JENYNS, Soame (1704-87), of Bottisham, Cambs.

Published in The History of Parliament: the House of Commons 1754-1790, ed. L. Namier, J. Brooke., 1964
Available from Boydell and Brewer

Constituency

Dates

1741 - 1754
1754 - Nov. 1758
29 Nov. 1758 - 1780

Family and Education

b. 1 Jan. 1704, o.s. of Sir Roger Jenyns of Bottisham by Elizabeth, da. of Sir Peter Soame, 2nd Bt., of Hayden, Essex.  educ. St. John’s, Camb. 1722.  m. (1) his cos. Mary (d. 30 July 1753), da. of Col. Soame of Dereham Grange, Norf., s.p.; (2) 26 Feb. 1754, his cos. Elizabeth, da. of Henry Grey of Hackney, s.p.  suc. fa. 22 Sept. 1740.

Offices Held

Ld. of Trade 1755-80.

Biography

Soame Jenyns led a sheltered orderly existence. His patrons, Lord Montfort and Lord Hardwicke, arranged his elections for him, and the post at the Board of Trade, which he held for 25 years, brought him £1,000 p.a. He supported every Administration in turn, busied himself about Cambridge affairs, and maintained a prolific output of light verse and writings on political, economic and religious subjects. He was bland and amusing, ‘with the most even temper and undisturbed hilarity of all the good companions whom I ever knew’, wrote Richard Cumberland.1 William Cole the antiquary, a close friend, described him as ‘rather of a finical and beauish turn, and not at all made for canvassing and caballing at elections’:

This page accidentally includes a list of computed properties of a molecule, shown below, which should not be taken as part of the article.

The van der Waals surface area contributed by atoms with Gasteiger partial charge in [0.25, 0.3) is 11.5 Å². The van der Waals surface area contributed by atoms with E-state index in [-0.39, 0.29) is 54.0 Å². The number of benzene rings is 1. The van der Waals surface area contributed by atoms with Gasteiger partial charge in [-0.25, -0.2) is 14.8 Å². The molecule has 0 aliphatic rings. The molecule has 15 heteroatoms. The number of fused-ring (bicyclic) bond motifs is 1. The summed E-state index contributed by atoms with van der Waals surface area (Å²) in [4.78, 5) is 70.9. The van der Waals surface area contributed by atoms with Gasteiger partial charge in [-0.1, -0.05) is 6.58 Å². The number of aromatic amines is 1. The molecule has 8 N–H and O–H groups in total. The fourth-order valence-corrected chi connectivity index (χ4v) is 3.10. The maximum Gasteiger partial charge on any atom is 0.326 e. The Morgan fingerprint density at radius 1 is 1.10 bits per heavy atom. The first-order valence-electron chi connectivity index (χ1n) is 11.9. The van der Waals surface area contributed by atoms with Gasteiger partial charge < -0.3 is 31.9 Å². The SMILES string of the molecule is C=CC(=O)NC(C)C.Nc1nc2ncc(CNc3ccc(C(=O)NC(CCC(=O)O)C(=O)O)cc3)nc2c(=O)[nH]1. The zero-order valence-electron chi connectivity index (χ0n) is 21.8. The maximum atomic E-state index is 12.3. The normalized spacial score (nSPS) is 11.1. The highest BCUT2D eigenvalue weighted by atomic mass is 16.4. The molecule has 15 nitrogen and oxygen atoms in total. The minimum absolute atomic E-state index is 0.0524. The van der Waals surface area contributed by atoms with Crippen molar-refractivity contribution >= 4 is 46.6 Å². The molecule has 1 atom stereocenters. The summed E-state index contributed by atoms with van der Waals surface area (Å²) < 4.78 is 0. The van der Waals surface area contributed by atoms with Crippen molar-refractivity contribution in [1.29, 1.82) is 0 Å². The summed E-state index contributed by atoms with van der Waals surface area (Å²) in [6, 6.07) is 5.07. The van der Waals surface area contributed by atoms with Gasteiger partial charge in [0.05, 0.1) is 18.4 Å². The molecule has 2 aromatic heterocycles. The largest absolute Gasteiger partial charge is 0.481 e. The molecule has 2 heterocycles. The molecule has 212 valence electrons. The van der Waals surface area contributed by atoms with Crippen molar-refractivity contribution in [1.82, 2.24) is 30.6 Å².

If a person who did not know him was to be asked on seeing him dressed what was his profession, I think it is ten to one but that he would say he was a dancing master. He has the misfortune to be extremely short sighted, a circumstance not unusual with eyes formed as his are, which are very projecting, and though he has a large wen in his neck, which a grave and even no very large wig would cover and hide, yet the predominancy for dress is such that a small little bag or pig-tail wig is preferred, by which means the aforesaid blemish is visible to everyone. Mr. Jenyns is a man of a lively fancy and pleasant turn of wit; very sparkling in conversation, and full of merry conceits and agreeable drollery, which is heightened by his particular inarticulate manner of speaking through his broken teeth, and all this is mixed with the utmost good nature and humanity, having hardly ever heard him severe upon any one.2

In 1747 he had been returned for Cambridgeshire with Philip Yorke, Lord Hardwicke paying half his expenses. There was some discontent in the county at both the representatives being members of the Yorke group, and in 1753 Lord Granby declared himself a candidate. Lord Hardwicke was unwilling to face the ‘monstrous expense’ of a contest on Jenyns’s behalf: ‘he cannot argue or suppose that it is reasonable that things should go on upon the unequal foot they were upon’. Jenyns had to be ‘laid aside’, though assured that he would certainly be taken care of’. When the general election came, Montfort arranged with Newcastle for him to be returned for Sir Jacob Downing’s borough of Dunwich: Jenyns paid £500, and the Treasury found the other £500. He was also given a secret service pension of £600 p.a., presumably until a place could be found for him, and in December 1755 was appointed a lord of Trade. But by 1758 Downing had quarrelled with Newcastle, and wrote to Hardwicke that he was not prepared to re-elect Jenyns. In vain Hardwicke protested to Downing, 22 June 1758: